Submitted to: Plant Cell Physiology
Publication Type: Peer Reviewed Journal
Publication Acceptance Date: April 27, 2012
Publication Date: July 1, 2012
Citation: Nakata, P.A. 2012. Engineering calcium oxalate crystal formation in Arabidopsis. Plant Cell Physiology. 53(7):1275-1282. Interpretive Summary: Calcium oxalate crystal formation in plants has been shown to help the plant tolerate high metal concentrations that may be present in the soil and in defending the plant against herbivores. The ability to control the formation of these crystals in plants could benefit efforts to protect crops against insect damage and heavy metal accumulation. Our ability to control crystal formation has been hindered by our lack of understanding of how these crystals form. A major stumbling block has been our inability to identify the genes that compose the crystal formation pathway. To aid the effort of gene identification, we report here the engineering of Arabidopsis into a calcium oxalate crystal accumulating plant. One of the primary reasons Arabidopsis was developed as a model plant was for the easy identification of pathway genes and the deciphering of biochemical pathways. Thus generation of a crystal forming Arabidopsis plant will expedite our understanding of calcium oxalate crystal formation in plants.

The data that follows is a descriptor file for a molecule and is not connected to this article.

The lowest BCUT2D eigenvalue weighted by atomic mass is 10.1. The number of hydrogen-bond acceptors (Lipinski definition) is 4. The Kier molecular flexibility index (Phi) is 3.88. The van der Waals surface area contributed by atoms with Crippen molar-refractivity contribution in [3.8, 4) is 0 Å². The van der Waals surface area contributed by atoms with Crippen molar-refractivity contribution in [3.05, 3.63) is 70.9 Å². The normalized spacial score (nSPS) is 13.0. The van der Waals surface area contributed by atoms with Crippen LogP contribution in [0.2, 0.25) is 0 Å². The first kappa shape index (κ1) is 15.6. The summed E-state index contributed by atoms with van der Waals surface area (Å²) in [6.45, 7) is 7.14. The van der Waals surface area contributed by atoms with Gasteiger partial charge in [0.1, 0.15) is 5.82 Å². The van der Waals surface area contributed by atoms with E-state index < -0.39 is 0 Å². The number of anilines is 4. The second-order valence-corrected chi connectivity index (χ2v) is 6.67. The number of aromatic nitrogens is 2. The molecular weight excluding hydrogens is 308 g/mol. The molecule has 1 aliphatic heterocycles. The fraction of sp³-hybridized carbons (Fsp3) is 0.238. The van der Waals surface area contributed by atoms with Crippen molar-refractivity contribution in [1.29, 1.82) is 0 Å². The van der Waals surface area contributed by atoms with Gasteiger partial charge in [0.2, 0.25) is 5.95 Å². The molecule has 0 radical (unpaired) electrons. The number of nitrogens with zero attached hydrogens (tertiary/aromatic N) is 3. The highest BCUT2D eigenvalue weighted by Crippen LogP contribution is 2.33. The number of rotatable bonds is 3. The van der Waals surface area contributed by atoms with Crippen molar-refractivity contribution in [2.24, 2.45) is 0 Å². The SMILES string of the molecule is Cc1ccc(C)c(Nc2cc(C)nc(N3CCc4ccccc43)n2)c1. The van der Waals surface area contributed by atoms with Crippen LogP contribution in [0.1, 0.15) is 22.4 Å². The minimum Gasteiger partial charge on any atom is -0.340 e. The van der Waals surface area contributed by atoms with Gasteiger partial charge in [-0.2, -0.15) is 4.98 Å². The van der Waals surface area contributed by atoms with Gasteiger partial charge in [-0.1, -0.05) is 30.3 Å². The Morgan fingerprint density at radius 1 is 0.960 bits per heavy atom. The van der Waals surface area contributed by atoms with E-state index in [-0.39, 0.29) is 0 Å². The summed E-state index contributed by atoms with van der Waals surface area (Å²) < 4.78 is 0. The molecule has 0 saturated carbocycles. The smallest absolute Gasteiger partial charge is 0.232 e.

Technical Abstract: Many plants accumulate crystals of calcium oxalate. Just how these crystals form remains unknown. To gain insight into the mechanisms regulating calcium oxalate crystal formation, a crystal engineering approach was initiated utilizing the non-crystal accumulating plant, Arabidopsis. The success of this approach hinged on the ability to genetically transform Arabidopsis into a calcium oxalate crystal accumulating plant. To accomplish this transformation, two oxalic acid biosynthetic genes, obcA and obcB, from the oxalate-secreting phytopathogen, Burkholderia glumae, were inserted into the Arabidopsis genome. The co-expression of these two bacterial genes in Arabidopsis not only conferred the ability to produce measurable amount of oxalate but also to form crystals of calcium oxalate. Biochemical and cellular studies of crystal accumulation in Arabidopsis revealed features that are similar to those observed in the cells of crystal forming plants. Thus, it appears that at least some of the basic components that comprise the calcium oxalate crystal formation machinery are conserved even in non-crystal accumulating plants.